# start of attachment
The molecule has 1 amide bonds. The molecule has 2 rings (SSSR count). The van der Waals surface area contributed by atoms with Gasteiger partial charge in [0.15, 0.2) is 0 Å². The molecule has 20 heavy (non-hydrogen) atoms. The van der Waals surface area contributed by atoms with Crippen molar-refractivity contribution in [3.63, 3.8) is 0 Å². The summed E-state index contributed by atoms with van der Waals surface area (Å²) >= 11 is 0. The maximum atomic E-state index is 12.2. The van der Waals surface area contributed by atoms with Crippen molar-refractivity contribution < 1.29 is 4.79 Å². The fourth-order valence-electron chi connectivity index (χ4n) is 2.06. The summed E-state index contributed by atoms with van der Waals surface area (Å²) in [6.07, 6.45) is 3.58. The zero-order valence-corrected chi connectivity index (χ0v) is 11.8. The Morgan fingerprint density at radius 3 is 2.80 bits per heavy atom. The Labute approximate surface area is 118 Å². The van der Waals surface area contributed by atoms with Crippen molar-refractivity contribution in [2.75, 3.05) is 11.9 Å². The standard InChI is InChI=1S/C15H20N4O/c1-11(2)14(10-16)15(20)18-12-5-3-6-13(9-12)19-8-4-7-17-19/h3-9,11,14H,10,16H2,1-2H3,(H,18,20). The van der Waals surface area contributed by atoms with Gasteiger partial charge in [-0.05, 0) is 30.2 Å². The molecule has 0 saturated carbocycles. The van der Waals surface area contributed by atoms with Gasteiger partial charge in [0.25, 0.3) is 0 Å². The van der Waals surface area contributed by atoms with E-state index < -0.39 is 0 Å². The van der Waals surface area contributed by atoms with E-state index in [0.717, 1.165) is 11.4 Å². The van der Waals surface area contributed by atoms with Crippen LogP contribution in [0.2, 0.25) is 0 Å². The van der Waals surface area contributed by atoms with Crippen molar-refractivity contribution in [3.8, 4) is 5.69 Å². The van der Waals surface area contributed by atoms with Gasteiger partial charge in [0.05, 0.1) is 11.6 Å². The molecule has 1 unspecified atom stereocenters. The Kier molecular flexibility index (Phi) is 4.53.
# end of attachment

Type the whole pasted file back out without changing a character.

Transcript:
The molecule has 1 amide bonds. The molecule has 2 rings (SSSR count). The van der Waals surface area contributed by atoms with Gasteiger partial charge in [0.15, 0.2) is 0 Å². The molecule has 20 heavy (non-hydrogen) atoms. The van der Waals surface area contributed by atoms with Crippen molar-refractivity contribution in [3.63, 3.8) is 0 Å². The summed E-state index contributed by atoms with van der Waals surface area (Å²) >= 11 is 0. The maximum atomic E-state index is 12.2. The van der Waals surface area contributed by atoms with Crippen molar-refractivity contribution < 1.29 is 4.79 Å². The fourth-order valence-electron chi connectivity index (χ4n) is 2.06. The summed E-state index contributed by atoms with van der Waals surface area (Å²) in [6.07, 6.45) is 3.58. The zero-order valence-corrected chi connectivity index (χ0v) is 11.8. The Morgan fingerprint density at radius 3 is 2.80 bits per heavy atom. The Labute approximate surface area is 118 Å². The van der Waals surface area contributed by atoms with Crippen molar-refractivity contribution in [2.75, 3.05) is 11.9 Å². The standard InChI is InChI=1S/C15H20N4O/c1-11(2)14(10-16)15(20)18-12-5-3-6-13(9-12)19-8-4-7-17-19/h3-9,11,14H,10,16H2,1-2H3,(H,18,20). The van der Waals surface area contributed by atoms with Gasteiger partial charge in [-0.05, 0) is 30.2 Å². The molecule has 0 saturated carbocycles. The van der Waals surface area contributed by atoms with Gasteiger partial charge in [0.25, 0.3) is 0 Å². The van der Waals surface area contributed by atoms with E-state index < -0.39 is 0 Å². The van der Waals surface area contributed by atoms with E-state index in [0.717, 1.165) is 11.4 Å². The van der Waals surface area contributed by atoms with Crippen LogP contribution in [0.2, 0.25) is 0 Å². The van der Waals surface area contributed by atoms with Crippen molar-refractivity contribution in [3.8, 4) is 5.69 Å². The van der Waals surface area contributed by atoms with Gasteiger partial charge in [0.05, 0.1) is 11.6 Å². The molecule has 1 unspecified atom stereocenters. The Kier molecular flexibility index (Phi) is 4.53.